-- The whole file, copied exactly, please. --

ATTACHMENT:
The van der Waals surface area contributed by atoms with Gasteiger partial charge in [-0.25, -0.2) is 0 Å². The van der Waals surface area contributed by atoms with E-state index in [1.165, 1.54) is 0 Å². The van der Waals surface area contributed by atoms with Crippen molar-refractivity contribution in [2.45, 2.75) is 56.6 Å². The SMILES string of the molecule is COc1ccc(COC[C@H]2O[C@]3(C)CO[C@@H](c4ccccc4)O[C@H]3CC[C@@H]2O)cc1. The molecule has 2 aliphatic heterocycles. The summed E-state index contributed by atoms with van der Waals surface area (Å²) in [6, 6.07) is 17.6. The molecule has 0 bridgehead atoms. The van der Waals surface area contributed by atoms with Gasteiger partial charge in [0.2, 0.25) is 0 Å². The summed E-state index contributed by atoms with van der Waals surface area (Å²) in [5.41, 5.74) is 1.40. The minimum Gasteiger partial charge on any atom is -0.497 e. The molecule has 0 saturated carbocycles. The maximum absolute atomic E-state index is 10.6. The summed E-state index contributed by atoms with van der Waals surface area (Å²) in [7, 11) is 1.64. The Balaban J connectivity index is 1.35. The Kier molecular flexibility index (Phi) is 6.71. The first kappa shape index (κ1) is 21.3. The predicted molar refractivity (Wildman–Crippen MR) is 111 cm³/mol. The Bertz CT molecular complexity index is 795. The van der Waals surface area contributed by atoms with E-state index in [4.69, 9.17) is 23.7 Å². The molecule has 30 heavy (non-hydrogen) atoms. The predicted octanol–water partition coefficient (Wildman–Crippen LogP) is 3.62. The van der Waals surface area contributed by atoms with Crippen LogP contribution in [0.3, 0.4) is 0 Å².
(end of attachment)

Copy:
The van der Waals surface area contributed by atoms with Gasteiger partial charge in [-0.25, -0.2) is 0 Å². The van der Waals surface area contributed by atoms with E-state index in [1.165, 1.54) is 0 Å². The van der Waals surface area contributed by atoms with Crippen molar-refractivity contribution in [2.45, 2.75) is 56.6 Å². The SMILES string of the molecule is COc1ccc(COC[C@H]2O[C@]3(C)CO[C@@H](c4ccccc4)O[C@H]3CC[C@@H]2O)cc1. The molecule has 2 aliphatic heterocycles. The summed E-state index contributed by atoms with van der Waals surface area (Å²) in [6, 6.07) is 17.6. The molecule has 0 bridgehead atoms. The van der Waals surface area contributed by atoms with Gasteiger partial charge in [0.2, 0.25) is 0 Å². The summed E-state index contributed by atoms with van der Waals surface area (Å²) in [5.41, 5.74) is 1.40. The minimum Gasteiger partial charge on any atom is -0.497 e. The molecule has 0 saturated carbocycles. The maximum absolute atomic E-state index is 10.6. The summed E-state index contributed by atoms with van der Waals surface area (Å²) in [7, 11) is 1.64. The Balaban J connectivity index is 1.35. The Kier molecular flexibility index (Phi) is 6.71. The first kappa shape index (κ1) is 21.3. The predicted molar refractivity (Wildman–Crippen MR) is 111 cm³/mol. The Bertz CT molecular complexity index is 795. The van der Waals surface area contributed by atoms with E-state index in [4.69, 9.17) is 23.7 Å². The molecule has 30 heavy (non-hydrogen) atoms. The predicted octanol–water partition coefficient (Wildman–Crippen LogP) is 3.62. The van der Waals surface area contributed by atoms with Crippen LogP contribution in [0.3, 0.4) is 0 Å².